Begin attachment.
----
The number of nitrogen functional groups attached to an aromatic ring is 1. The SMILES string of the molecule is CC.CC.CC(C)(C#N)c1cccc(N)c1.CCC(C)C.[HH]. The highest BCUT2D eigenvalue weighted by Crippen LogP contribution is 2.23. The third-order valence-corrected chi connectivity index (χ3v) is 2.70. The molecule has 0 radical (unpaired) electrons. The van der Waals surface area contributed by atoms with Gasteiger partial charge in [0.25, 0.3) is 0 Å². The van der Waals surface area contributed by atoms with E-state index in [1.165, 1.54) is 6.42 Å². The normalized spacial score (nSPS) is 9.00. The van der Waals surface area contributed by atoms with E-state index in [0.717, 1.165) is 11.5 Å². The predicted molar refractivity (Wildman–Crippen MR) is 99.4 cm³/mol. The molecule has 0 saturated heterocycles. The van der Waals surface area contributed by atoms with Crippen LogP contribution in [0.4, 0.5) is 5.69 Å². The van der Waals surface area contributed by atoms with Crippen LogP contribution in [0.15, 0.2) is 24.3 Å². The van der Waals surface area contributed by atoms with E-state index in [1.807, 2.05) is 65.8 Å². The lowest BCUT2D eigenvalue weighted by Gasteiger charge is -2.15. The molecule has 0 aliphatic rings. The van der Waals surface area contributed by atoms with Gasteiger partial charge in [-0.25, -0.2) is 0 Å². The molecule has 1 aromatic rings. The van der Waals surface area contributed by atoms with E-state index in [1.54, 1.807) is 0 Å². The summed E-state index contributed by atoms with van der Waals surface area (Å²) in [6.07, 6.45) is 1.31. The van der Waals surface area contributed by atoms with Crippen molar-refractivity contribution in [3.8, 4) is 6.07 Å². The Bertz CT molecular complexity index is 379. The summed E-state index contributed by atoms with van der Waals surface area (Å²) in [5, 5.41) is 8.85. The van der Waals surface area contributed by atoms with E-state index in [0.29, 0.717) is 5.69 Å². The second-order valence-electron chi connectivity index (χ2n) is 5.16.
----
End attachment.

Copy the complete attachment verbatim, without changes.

The number of nitrogen functional groups attached to an aromatic ring is 1. The SMILES string of the molecule is CC.CC.CC(C)(C#N)c1cccc(N)c1.CCC(C)C.[HH]. The highest BCUT2D eigenvalue weighted by Crippen LogP contribution is 2.23. The third-order valence-corrected chi connectivity index (χ3v) is 2.70. The molecule has 0 radical (unpaired) electrons. The van der Waals surface area contributed by atoms with Gasteiger partial charge in [0.25, 0.3) is 0 Å². The van der Waals surface area contributed by atoms with E-state index in [1.165, 1.54) is 6.42 Å². The normalized spacial score (nSPS) is 9.00. The van der Waals surface area contributed by atoms with E-state index in [0.717, 1.165) is 11.5 Å². The predicted molar refractivity (Wildman–Crippen MR) is 99.4 cm³/mol. The molecule has 0 saturated heterocycles. The van der Waals surface area contributed by atoms with Crippen LogP contribution in [0.4, 0.5) is 5.69 Å². The van der Waals surface area contributed by atoms with Crippen LogP contribution in [0.15, 0.2) is 24.3 Å². The van der Waals surface area contributed by atoms with E-state index in [1.807, 2.05) is 65.8 Å². The lowest BCUT2D eigenvalue weighted by Gasteiger charge is -2.15. The molecule has 0 aliphatic rings. The van der Waals surface area contributed by atoms with Gasteiger partial charge in [-0.25, -0.2) is 0 Å². The molecule has 1 aromatic rings. The van der Waals surface area contributed by atoms with E-state index in [1.54, 1.807) is 0 Å². The summed E-state index contributed by atoms with van der Waals surface area (Å²) in [6.07, 6.45) is 1.31. The van der Waals surface area contributed by atoms with Crippen molar-refractivity contribution in [3.8, 4) is 6.07 Å². The Bertz CT molecular complexity index is 379. The summed E-state index contributed by atoms with van der Waals surface area (Å²) in [5, 5.41) is 8.85. The van der Waals surface area contributed by atoms with E-state index in [0.29, 0.717) is 5.69 Å². The second-order valence-electron chi connectivity index (χ2n) is 5.16.